Après le Brexit, la déluge
The EU has made many errors in the past decade. In particular, the way the European Council (consisting of the national heads of state) are in charge of most things at the moment is at best counterproductive. I’d like to see a lot of the power shifting to the Commission and the European Parliament, and I’d like to see a clearer division of powers (so that for instance it’s clear what the Greek government are in charge of, rather than heaping pressure on them repeatedly to pursue those policies that other countries think would be best, rather than their own manifesto).
However, we shouldn’t forget that the EU has been an astounding success in spite of its failings. No wars on its territory, the right to travel freely and to apply for a job wherever you want, and many, many more things. If the EU didn’t exist, we should create it.
There is therefore not any doubt in my mind that I want the EU to exist. I just want it to be better — more democratic, better at providing prosperity for normal people, and more open to radical ideas like Scottish and Catalan independence within the EU.
How do we obtain such a better EU? Do we make the current one collapse and hope that a new and better one instantly rises from the ashes, or do we stay on the inside and try to reform it together with like-minded people from all the member states? The answer is, of course, the latter. If the EU falls apart, the individual countries will instantly reinforce border controls, enact trade wars and in general do many things that will make it hard and laborious to recreate a European union.
And of course the bloody Tories have chosen the worst possible time to hold an In/Out referendum! Before 2008 or so, the EU was quite stable and would have been able to deal with the consequences quite easily. At the moment it appears very fragile, however: (1) The Greek drama of 2015 seriously endangered the monetary union and has made people question whether the EU has any answers to the financial crisis; (2) the current refugee crisis is close to breaking Schengen (the open borders part of the EU); and (3) the authoritarian governments of Hungary and Poland are undermining the EU’s status as a club of liberal democracies (because the rules for suspending a country’s voting rights assume that there’ll only ever be one “bad” country at any one time).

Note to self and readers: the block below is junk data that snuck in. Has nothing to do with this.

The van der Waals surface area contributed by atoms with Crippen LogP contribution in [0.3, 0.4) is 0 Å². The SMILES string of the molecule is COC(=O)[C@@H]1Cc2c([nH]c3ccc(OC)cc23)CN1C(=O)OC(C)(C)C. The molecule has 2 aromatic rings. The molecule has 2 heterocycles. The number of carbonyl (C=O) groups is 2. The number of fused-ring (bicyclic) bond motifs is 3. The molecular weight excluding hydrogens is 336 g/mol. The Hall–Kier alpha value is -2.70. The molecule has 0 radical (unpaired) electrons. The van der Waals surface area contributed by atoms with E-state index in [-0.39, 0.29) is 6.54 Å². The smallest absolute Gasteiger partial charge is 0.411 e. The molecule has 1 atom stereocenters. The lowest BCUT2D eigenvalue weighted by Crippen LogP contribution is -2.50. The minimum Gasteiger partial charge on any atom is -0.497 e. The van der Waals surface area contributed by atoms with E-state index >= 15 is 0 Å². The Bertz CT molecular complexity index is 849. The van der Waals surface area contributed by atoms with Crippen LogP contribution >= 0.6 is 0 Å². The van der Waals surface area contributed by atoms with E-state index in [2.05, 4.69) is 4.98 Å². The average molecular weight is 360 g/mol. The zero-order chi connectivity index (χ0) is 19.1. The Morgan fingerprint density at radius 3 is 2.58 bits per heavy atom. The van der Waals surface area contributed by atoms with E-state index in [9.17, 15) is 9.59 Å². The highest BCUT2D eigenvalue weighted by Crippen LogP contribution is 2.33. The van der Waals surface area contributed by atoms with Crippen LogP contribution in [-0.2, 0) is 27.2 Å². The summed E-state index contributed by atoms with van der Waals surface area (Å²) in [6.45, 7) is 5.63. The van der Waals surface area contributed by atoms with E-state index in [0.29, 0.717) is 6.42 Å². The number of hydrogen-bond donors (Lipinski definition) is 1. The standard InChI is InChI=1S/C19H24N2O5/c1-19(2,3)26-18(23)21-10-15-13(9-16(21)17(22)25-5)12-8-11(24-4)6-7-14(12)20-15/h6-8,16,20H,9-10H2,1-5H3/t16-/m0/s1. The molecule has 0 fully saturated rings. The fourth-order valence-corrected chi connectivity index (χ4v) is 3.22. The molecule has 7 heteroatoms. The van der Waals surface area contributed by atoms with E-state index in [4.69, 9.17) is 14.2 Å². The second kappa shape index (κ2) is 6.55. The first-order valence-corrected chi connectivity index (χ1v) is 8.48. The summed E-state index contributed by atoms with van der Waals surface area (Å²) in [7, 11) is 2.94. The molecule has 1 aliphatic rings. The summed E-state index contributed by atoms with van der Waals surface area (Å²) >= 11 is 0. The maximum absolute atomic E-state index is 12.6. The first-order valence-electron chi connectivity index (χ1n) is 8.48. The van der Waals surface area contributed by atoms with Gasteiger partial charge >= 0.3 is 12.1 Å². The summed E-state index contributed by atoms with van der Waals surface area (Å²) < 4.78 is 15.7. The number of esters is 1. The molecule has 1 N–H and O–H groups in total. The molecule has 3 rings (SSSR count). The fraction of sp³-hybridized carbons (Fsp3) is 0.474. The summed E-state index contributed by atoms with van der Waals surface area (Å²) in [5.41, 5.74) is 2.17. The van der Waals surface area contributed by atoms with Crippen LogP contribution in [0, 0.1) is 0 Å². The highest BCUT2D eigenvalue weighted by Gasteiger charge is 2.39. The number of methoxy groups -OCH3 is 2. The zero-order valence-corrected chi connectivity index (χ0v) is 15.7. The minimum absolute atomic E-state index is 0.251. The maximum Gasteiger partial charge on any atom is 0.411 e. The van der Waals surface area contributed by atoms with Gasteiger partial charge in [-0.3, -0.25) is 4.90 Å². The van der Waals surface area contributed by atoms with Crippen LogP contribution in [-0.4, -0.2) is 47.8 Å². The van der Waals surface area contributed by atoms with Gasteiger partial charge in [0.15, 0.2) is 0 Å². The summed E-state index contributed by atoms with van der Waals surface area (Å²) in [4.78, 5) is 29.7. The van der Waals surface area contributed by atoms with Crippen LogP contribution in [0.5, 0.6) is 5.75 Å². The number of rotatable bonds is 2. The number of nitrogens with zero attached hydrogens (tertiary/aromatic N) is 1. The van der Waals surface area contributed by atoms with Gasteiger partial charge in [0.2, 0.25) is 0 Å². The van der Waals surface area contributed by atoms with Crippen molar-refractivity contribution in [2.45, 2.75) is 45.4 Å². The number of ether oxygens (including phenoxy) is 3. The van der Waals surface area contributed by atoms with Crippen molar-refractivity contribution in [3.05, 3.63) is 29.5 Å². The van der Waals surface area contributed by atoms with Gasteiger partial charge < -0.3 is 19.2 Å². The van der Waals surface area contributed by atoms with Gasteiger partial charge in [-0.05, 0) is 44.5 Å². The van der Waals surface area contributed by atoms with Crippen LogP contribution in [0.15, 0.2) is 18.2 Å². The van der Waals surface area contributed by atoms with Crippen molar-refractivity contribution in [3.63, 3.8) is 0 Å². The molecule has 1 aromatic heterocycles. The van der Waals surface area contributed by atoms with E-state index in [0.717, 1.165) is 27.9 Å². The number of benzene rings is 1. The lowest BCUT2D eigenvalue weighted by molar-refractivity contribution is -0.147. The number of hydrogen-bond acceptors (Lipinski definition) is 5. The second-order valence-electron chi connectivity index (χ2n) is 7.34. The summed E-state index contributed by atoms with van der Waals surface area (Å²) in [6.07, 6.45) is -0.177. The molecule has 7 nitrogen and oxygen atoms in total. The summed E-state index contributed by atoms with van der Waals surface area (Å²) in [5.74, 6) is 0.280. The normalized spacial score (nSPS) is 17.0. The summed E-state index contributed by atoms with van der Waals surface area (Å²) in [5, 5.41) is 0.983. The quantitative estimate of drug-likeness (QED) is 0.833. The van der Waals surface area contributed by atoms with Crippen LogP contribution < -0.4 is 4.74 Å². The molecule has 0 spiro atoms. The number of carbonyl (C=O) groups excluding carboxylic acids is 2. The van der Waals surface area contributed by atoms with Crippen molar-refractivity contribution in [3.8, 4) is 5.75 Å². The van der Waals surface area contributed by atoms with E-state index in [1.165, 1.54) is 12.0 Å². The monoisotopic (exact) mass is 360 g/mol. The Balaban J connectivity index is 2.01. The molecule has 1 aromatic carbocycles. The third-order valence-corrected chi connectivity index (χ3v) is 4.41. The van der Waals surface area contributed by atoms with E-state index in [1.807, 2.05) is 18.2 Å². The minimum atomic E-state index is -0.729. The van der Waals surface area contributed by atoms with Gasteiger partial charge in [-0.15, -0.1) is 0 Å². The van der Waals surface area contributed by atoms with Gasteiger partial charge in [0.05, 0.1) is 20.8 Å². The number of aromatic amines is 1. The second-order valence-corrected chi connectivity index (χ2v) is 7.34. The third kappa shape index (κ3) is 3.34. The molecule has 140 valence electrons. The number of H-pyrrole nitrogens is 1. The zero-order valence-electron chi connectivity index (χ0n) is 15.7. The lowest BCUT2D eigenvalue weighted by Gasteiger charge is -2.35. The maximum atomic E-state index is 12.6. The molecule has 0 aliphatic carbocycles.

History is a great example of chaos theory. There are stable periods when practically nothing important happens — of course small events take place, but they don’t rock the boat — and there are chaotic periods when one small event can have massive consequences.
It feels very strongly like we’re living through a chaotic time like the 1930s (which is of course why Scottish independence nearly happened — I doubt the indyref would have been half as successful if it had taken place ten years earlier). Of course the EU might survive Brexit, but there is a real danger it’ll be the straw that broke the camel’s back. If the UK votes to leave, the best hope for the EU is probably that it’ll be a complete disaster so that no other member state gets tempted to leave, but that won’t be any fun for ordinary people here (although that might definitely lead to Scottish independence in short order).
If Brexit is just moderately successful seen from the outside (i.e., it could be a complete disaster for most of the UK so long as London is booming so much that the country-wide statistics look OK), it could easily encourage anti-EU parties in other countries. Le Pen could win the French presidential election next year and start to implement a Frexit. And Denmark has already been quite focused on following London, so a Dexit could follow soon afterwards, too. And suddenly the whole house of cards might come tumbling down.
People who are against an organisation such as the EU existing at all should of course vote to Leave. I get really annoyed, however, when I see people advocating a Leave vote in order to achieve a better EU. It’s simply not going to happen. We need to protect the EU while working hard to reform it from the inside, and to do that, we need to vote to Stay.
7 thoughts on “Après le Brexit, la déluge”
Interesting comment about indyref result being a product of the times. If you look at “forced national identity” question for 2006 the “Scottish” result has fallen more than ten percent since then. We may well have scraped a yes back then. Maybe it’s too late now 🙂
RT @arcofprosperity: New blog post: Après le Brexit, la déluge https://t.co/tH5HRJlRYB #Brexit
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Après le Brexit, la déluge https://t.co/AMdatlsvOn
Après le Brexit, la déluge https://t.co/A18IZ9Jl4l
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Can you explain why Denmark wants to follow the UK out?